(CNN) -- The Epsom Derby is the most famous horse race in Britain -- and, arguably, the world.
Dating back to 1780, it has spawned many imitations -- 140 countries now have a "Derby," perhaps most notably in the U.S. state of Kentucky. Indeed, the word "derby" is now generally used to describe any race for three-year-olds.
"To me it's the most significant race in the world," says trainer Andrew Balding, whose Kingsclere stables have yards named after great Epsom Derby winners of the past, such as Ormonde and Flying Fox.
"There are more valuable races, but you can't buy 200 years of history. It is a very special event for anyone who is British. It's still very much the race that everyone wants to win."
The Epsom Derby counts the Queen of England as one of its biggest fans. She has attended all but two Derbies during her reign and will be there on June 2 as she kicks off her weekend of Jubilee celebrations with a visit to Epsom Downs.
The race is named after its founder, the 12th Earl of Derby who, along with his friend Sir Charles Bunbury, conceived the idea of a race to establish which horse was the best of his or her generation.
Today it draws crowds of up to 200,000 people, attracted by the sight of the best three-year-olds from England -- and ever further afield -- competing for a purse of more than $2 million.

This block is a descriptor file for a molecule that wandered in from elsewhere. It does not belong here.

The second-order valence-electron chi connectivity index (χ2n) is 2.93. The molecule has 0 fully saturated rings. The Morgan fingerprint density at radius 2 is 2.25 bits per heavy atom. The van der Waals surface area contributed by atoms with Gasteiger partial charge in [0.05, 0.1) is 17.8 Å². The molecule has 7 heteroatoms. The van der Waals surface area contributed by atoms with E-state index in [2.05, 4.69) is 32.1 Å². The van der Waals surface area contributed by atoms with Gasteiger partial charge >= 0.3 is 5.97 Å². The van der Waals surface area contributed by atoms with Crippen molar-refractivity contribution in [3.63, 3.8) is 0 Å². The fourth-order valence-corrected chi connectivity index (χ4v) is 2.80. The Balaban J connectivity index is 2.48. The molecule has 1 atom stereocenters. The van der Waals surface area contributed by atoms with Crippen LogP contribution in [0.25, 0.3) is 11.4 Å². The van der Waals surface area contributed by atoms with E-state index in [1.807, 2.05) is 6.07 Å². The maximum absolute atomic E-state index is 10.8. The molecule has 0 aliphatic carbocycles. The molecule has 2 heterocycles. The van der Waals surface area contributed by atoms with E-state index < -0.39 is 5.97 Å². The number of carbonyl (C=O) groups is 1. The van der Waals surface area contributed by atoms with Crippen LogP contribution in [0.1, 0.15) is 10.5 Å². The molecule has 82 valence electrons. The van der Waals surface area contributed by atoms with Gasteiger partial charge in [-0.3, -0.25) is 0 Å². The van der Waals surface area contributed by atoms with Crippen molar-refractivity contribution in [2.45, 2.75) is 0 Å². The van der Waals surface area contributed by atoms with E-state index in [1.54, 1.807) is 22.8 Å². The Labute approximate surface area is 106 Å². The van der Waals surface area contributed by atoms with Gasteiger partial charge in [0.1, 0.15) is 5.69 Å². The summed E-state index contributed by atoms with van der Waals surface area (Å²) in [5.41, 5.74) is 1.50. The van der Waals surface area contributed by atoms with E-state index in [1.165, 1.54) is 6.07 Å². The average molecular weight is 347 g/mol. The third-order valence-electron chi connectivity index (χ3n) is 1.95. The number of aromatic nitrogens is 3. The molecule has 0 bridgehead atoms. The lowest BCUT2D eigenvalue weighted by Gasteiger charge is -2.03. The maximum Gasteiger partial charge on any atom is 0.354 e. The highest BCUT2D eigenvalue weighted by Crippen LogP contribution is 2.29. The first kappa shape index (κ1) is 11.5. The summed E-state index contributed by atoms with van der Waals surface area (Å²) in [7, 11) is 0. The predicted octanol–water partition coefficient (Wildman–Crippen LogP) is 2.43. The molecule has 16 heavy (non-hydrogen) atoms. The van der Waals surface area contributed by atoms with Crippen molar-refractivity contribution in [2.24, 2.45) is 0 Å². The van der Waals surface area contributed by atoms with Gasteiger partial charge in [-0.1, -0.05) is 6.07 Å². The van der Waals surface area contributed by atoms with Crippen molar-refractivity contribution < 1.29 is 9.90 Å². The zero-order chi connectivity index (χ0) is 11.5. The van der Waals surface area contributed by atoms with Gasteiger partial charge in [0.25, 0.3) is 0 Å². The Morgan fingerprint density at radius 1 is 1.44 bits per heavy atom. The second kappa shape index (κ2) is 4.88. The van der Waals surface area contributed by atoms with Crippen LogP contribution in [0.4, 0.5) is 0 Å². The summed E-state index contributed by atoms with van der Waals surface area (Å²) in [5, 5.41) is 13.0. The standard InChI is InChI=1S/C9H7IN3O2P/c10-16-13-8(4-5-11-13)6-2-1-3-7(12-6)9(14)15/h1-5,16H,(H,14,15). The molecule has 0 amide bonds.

Ormonde won the race in 1886, while fellow English Triple Crown champion Flying Fox -- also stabled at Kingsclere -- did so in 1899.
But there's one name that means more to the folk at Balding's Kingsclere headquarters than any other -- Mill Reef. Trained by Balding's father Ian, Mill Reef was considered by many to be the greatest racehorse of his day.
He easily won the 1971 Derby by two lengths from Linden Tree before going on to capture the Prix de l'Arc de Triomphe in Paris later that year. He doesn't just have a yard named after him, he has his own statue.
Now, 41 years after Mill Reef's victory, Balding believes he has a colt capable of emulating the feats of one of the greatest racehorses of the last century -- a sleek dark bay by the name of Bonfire.
The horse booked his place in Saturday's race thanks to a sparkling performance in the Dante Stakes at York in May. But Balding concedes that his spirited personality makes getting the best from the colt something of a challenge.
"He is very talented but he is quite a character -- not the most straightforward to train!"
As such he has been only lightly raced, and will go into Epsom with just three starts under his belt.
"It's not ideal," concedes Balding. "At least he's got Group 1 experience (the sport's top level of competition) from last year, so we know he is the caliber of horse that should be running in the Derby."
Balding took over the reins of the racing operation from his father in 2003 and tasted immediate success when his filly Casual Look captured the Epsom Oaks -- the fillies' equivalent of the Derby -- in June of that year.
Ian remains a familiar presence on the yard, riding out every day on his retired racehorse, Pinch of Salt.